Edward Sperber v. R. Nicholson
NOT RECOMMENDED FOR FULL-TEXT PUBLICATION File Name: 09a0568n.06 08-3116 UNITED STATES COURT OF APPEALS FOR THE SIXTH CIRCUIT
EDWARD E. SPERBER, Plaintiff-Appellant, v. R. JAMES NICHOLSON, Secretary, Department of Veteran Affairs, Defendant-Appellee. ) ) ) ) ) ) ) ) ) ) )
Aug 14, 2009
LEONARD GREEN, Clerk
ON APPEAL FROM THE UNITED STATES DISTRICT COURT FOR THE SOUTHERN DISTRICT OF OHIO
Before: GILMAN, COOK, and FARRIS*, Circuit Judges.
FARRIS, Circuit Judge.
We reject Sperber's argument that the district court applied an incorrect legal standard in granting summary judgment on his ADEA claim. We have held that a plaintiff can show a prima facie case of age discrimination by showing by a preponderance of the evidence "that: (1) he was at least 40 years old at the time of the alleged discrimination; (2) he was subjected to an adverse employment action; (3) he
The Hon. Jerome Farris, Senior United States Circuit Judge for the Ninth Circuit, sitting by designation.
was otherwise qualified for the position; and (4) after he was rejected, a substantially younger applicant was selected." Burzynski v. Cohen, 264 F.3d 611, 622 (6th Cir. 2001) (citing Barnett v. Dep't of Veterans Affairs, 153 F.3d 338, 341 (6th Cir. 1998)). Alternatively, the fourth element may be satisfied "by showing that similarly situated non-protected employees were treated more favorably." Coomer v. Bethesda Hosp., Inc., 370 F.3d 499, 511 (6th Cir. 2004) (citing Talley v. Bravo Pitino Rest., 61 F.3d 1241, 1246 (6th Cir. 1995)). The district court's recitation of the alternative way to meet the fourth element tracked the Coomer language to the letter. Sperber failed to satisfy this alternative. He failed to offer evidence that similarly situated nonprotected individuals were treated differently. The similarly situated employees that he proffered were older than 40 at the time of their respective demotions and were therefore members of the protected class.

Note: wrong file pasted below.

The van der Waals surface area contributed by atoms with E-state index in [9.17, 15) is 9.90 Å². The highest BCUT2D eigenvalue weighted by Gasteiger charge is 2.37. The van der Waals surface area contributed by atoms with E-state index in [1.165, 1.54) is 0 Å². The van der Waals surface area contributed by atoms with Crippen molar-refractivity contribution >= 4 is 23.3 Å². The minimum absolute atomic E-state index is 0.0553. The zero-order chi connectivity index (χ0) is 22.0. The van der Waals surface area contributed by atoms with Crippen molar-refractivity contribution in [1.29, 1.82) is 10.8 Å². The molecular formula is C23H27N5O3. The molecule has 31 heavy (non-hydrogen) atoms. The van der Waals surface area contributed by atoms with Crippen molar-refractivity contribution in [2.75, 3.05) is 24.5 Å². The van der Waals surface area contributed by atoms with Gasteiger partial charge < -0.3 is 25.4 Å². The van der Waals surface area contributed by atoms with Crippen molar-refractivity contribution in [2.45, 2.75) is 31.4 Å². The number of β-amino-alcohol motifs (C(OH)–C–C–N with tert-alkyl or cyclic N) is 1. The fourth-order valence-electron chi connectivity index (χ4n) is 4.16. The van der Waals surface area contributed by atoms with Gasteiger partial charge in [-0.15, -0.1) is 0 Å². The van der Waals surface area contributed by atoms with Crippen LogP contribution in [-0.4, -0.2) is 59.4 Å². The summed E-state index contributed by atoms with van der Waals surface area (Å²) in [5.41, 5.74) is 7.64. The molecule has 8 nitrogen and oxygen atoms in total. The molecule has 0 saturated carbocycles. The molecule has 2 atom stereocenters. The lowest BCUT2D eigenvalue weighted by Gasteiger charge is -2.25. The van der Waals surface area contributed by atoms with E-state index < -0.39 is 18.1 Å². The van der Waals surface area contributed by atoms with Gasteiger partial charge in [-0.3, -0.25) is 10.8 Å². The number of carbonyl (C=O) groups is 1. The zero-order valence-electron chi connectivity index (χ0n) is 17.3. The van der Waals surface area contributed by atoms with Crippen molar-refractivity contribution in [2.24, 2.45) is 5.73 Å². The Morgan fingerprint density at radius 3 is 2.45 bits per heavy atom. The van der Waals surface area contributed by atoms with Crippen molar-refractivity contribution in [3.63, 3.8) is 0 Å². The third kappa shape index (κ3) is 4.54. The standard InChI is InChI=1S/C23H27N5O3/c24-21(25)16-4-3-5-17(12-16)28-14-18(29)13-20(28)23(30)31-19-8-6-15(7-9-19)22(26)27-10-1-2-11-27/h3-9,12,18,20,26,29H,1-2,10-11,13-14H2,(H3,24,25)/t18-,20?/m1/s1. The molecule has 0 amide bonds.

Moreover, the record contains insufficient evidence to support Sperber's claim that employees who were "substantially younger" but over age 40 received job placement that was more favorable than Sperber's relocation. True, Sperber identifies three doctors who are allegedly substantially younger than he is and who were also purportedly demoted without being forced to relocate: Chris Barde, Berta Bauman, and Steven Cohen. But Sperber fails to proffer any evidence explaining precisely
how old they were when they were allegedly demoted, whether they in fact were demoted, or whether they were allowed to remain in Dayton, Ohio. The record contains no declaration or affidavit from these doctors, or similar probative evidence, establishing those basic facts. Sperber's prima facie case thus relies on his own selfserving innuendo and speculation, which does not suffice to survive summary judgment. It was not error to grant summary judgment to the defendant.
Since summary judgment was properly granted on Sperber's ADEA claim, his WPA claim cannot be restored. He failed to file an internal agency whistleblowing claim prior to initiating litigation.
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